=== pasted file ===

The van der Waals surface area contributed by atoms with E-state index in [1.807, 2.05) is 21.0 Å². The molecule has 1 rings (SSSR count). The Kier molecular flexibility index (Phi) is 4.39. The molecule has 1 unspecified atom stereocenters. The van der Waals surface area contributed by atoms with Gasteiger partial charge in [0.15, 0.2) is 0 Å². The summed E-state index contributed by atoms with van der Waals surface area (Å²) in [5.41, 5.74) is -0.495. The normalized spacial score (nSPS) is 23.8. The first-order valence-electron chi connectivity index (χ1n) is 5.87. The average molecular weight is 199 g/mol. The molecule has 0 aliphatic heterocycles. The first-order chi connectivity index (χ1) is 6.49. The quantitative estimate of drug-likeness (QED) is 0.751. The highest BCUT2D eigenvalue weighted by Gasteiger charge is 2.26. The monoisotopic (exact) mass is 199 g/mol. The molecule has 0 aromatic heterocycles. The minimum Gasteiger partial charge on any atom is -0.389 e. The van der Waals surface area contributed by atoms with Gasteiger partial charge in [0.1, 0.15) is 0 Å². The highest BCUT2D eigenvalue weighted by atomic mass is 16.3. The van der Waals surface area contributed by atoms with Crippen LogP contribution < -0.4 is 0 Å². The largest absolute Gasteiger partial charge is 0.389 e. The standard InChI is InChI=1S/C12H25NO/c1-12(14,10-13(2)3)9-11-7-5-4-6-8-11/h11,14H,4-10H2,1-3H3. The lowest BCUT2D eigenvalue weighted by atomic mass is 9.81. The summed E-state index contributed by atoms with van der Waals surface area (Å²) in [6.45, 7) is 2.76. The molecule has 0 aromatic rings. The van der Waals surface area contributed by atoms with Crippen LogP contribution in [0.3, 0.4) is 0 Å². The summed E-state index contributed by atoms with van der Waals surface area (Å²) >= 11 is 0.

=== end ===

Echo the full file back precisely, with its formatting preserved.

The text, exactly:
The van der Waals surface area contributed by atoms with E-state index in [1.807, 2.05) is 21.0 Å². The molecule has 1 rings (SSSR count). The Kier molecular flexibility index (Phi) is 4.39. The molecule has 1 unspecified atom stereocenters. The van der Waals surface area contributed by atoms with Gasteiger partial charge in [0.15, 0.2) is 0 Å². The summed E-state index contributed by atoms with van der Waals surface area (Å²) in [5.41, 5.74) is -0.495. The normalized spacial score (nSPS) is 23.8. The first-order valence-electron chi connectivity index (χ1n) is 5.87. The average molecular weight is 199 g/mol. The molecule has 0 aliphatic heterocycles. The first-order chi connectivity index (χ1) is 6.49. The quantitative estimate of drug-likeness (QED) is 0.751. The highest BCUT2D eigenvalue weighted by Gasteiger charge is 2.26. The monoisotopic (exact) mass is 199 g/mol. The molecule has 0 aromatic heterocycles. The minimum Gasteiger partial charge on any atom is -0.389 e. The van der Waals surface area contributed by atoms with Gasteiger partial charge in [0.1, 0.15) is 0 Å². The highest BCUT2D eigenvalue weighted by atomic mass is 16.3. The van der Waals surface area contributed by atoms with Crippen LogP contribution < -0.4 is 0 Å². The largest absolute Gasteiger partial charge is 0.389 e. The standard InChI is InChI=1S/C12H25NO/c1-12(14,10-13(2)3)9-11-7-5-4-6-8-11/h11,14H,4-10H2,1-3H3. The lowest BCUT2D eigenvalue weighted by atomic mass is 9.81. The summed E-state index contributed by atoms with van der Waals surface area (Å²) in [6.45, 7) is 2.76. The molecule has 0 aromatic rings. The van der Waals surface area contributed by atoms with Crippen LogP contribution in [0.3, 0.4) is 0 Å². The summed E-state index contributed by atoms with van der Waals surface area (Å²) >= 11 is 0.